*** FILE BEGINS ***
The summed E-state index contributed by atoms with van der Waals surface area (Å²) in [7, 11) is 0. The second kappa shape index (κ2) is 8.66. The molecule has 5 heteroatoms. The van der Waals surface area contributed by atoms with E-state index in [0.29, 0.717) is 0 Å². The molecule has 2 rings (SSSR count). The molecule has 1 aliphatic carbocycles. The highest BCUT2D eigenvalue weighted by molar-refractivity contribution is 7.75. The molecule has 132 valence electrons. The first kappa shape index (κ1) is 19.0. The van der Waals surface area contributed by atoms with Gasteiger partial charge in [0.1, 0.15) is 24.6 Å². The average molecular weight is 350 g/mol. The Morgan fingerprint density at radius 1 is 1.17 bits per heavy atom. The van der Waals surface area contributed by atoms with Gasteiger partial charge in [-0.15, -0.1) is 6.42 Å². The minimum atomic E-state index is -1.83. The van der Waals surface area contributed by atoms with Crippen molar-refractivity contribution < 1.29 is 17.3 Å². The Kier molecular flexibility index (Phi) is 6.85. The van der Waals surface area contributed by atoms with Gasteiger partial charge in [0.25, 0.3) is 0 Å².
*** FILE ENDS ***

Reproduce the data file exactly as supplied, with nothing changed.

The summed E-state index contributed by atoms with van der Waals surface area (Å²) in [7, 11) is 0. The second kappa shape index (κ2) is 8.66. The molecule has 5 heteroatoms. The van der Waals surface area contributed by atoms with E-state index in [0.29, 0.717) is 0 Å². The molecule has 2 rings (SSSR count). The molecule has 1 aliphatic carbocycles. The highest BCUT2D eigenvalue weighted by molar-refractivity contribution is 7.75. The molecule has 132 valence electrons. The first kappa shape index (κ1) is 19.0. The van der Waals surface area contributed by atoms with Gasteiger partial charge in [0.1, 0.15) is 24.6 Å². The average molecular weight is 350 g/mol. The Morgan fingerprint density at radius 1 is 1.17 bits per heavy atom. The van der Waals surface area contributed by atoms with Gasteiger partial charge in [-0.15, -0.1) is 6.42 Å². The minimum atomic E-state index is -1.83. The van der Waals surface area contributed by atoms with Crippen molar-refractivity contribution < 1.29 is 17.3 Å². The Kier molecular flexibility index (Phi) is 6.85. The van der Waals surface area contributed by atoms with Gasteiger partial charge in [0.25, 0.3) is 0 Å².